I strongly believe that we should be repositioning MVP from “Minimum Viable Product” to “Minimum Valuable Product”. Here's why...

Wikipedia.org’s entry for Minimum Viable Product starts with the following definition:

“In product development, the Minimum Viable Product (MVP) is the product with the highest return on investment versus risk.”

MVP is a powerful concept with the promise of real value with minimal financial risk. But often the concept is diluted to the following description found a bit further down the same Wikipedia page:

“A Minimum Viable Product has just those core features that allow the product to be deployed, and no more.”

The result is a skewed attention on features rather than value and a focus on technological capabilities rather than user needs. And without a focus on what users actually need, how can the MVP deliver any value?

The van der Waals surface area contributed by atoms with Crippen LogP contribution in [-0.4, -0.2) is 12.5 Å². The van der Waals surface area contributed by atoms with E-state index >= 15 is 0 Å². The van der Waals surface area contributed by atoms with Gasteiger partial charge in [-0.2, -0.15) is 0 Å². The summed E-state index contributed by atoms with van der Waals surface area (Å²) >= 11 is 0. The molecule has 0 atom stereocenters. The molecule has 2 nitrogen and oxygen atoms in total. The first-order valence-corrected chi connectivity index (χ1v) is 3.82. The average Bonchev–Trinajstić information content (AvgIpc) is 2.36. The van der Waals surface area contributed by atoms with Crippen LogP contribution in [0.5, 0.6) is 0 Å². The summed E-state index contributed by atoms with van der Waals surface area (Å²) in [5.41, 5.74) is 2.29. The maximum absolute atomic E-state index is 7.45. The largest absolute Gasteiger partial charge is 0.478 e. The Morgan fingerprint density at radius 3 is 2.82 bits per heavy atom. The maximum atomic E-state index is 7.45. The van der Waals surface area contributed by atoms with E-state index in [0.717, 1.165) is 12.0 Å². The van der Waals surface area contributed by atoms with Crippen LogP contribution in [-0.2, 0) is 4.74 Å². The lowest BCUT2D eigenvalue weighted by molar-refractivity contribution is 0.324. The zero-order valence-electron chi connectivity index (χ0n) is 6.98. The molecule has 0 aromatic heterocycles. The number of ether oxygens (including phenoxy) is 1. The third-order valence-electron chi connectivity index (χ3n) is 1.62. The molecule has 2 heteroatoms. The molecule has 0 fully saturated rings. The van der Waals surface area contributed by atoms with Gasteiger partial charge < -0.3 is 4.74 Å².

UsabilityNet.org hits the nail on the head in their article defining Usability:

“Usability should not be confused with 'functionality', however, as this is purely concerned with the functions and features of the product and has no bearing on whether users are able to use them or not. Increased functionality does not mean improved usability.”

The risk of focusing too heavily on features is a pilot solution that isn’t relevant to the users. Not only is it a waste of effort, it returns little valuable insight to inform the next iteration of the product.

Considering MVP as “Minimum VALUABLE Product” rather than “Minimum VIABLE Product” it refocuses on on the original aspiration of producing product with the highest return on investment versus risk.

Let’s make sure MVPs are valuable products as originally intended.

  • Valuable to the User
  • Valuable to the Project
  • Valuable to the Business

Visit our Strategic Projects to find out how the Salesforce Experience Design team can help shape a valuable MVP for your company, your customers and your employees.